Thinning allows more light to pass through the crown, reduces wind resistance and can lessen the weight of heavy branches. Crown thinning includes crown cleaning- the removal of dead, dying, diseased, crossing, crowded and weakly attached branches of low vigour.
This is the removal of the lowest branches and preparing of lower branches for future removal. Crown lifting should avoid creating large wounds on the main trunk of older trees as these may take many years to heal. To avoid lack of balance after crown lifting the crown should be at least 2/3 of the total height of the tree.
Useful for allowing more light into a property. Provides clearance above roads, footpaths and smaller outbuildings such as sheds and garages.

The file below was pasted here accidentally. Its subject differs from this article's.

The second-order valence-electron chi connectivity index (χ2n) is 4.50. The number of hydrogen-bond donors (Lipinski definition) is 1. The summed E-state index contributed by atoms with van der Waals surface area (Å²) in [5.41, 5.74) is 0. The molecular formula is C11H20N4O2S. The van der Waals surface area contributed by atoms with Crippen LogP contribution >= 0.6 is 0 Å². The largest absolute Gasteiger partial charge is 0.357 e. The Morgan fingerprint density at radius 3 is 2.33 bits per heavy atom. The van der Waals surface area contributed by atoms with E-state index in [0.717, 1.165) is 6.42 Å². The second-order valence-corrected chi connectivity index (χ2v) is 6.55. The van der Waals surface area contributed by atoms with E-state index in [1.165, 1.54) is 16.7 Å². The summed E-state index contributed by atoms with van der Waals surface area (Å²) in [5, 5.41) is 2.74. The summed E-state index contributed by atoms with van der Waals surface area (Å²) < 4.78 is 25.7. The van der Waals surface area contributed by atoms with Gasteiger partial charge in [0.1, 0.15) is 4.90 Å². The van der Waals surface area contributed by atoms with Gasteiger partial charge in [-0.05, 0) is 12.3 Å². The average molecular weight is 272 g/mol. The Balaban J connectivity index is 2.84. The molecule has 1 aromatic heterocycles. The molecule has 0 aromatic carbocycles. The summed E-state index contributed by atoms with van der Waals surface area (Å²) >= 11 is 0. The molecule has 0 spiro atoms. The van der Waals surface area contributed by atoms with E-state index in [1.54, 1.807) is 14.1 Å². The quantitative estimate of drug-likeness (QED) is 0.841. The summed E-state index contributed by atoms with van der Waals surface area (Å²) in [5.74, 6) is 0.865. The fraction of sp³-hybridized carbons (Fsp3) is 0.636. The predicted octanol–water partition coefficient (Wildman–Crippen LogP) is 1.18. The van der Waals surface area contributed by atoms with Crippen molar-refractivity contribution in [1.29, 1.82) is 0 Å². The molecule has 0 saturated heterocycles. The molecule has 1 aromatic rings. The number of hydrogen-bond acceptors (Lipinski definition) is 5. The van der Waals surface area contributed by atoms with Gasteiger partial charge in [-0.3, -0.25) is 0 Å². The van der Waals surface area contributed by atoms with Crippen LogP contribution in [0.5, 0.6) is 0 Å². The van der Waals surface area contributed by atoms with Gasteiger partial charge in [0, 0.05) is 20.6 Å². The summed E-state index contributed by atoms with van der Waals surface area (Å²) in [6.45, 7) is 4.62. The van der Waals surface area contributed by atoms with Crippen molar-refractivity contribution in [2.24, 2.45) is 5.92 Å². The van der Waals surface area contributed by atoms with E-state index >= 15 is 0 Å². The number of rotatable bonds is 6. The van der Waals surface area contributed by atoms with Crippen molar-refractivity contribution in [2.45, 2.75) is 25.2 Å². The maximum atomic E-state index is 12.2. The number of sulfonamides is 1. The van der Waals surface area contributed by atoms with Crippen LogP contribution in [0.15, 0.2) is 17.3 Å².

This is the reduction of the crown of a tree, or the tree itself, whilst maintaining its natural shape and form as far as is practicable. The ends of the branches should be removed back to a suitable growing point and the diameter of the remaining branch should be at least a 1/3 of the diameter of the branch which is being removed.
Ideal for preventing branches contacting buildings, roofs and gutters. Removal of branches obstructing street lighting, overhead cables, signs and other infrastructure.
There are a number of reasons as to why trees may have to be removed. Here are some of the common reasons that trees are removed:
Tree disease can stem from a range of external causes, some living and some non living. Though disease is a common reason for tree removal trees with disease do not necessarily have to be removed. Accurate diagnosis is key to determining whether tree removal is necessary.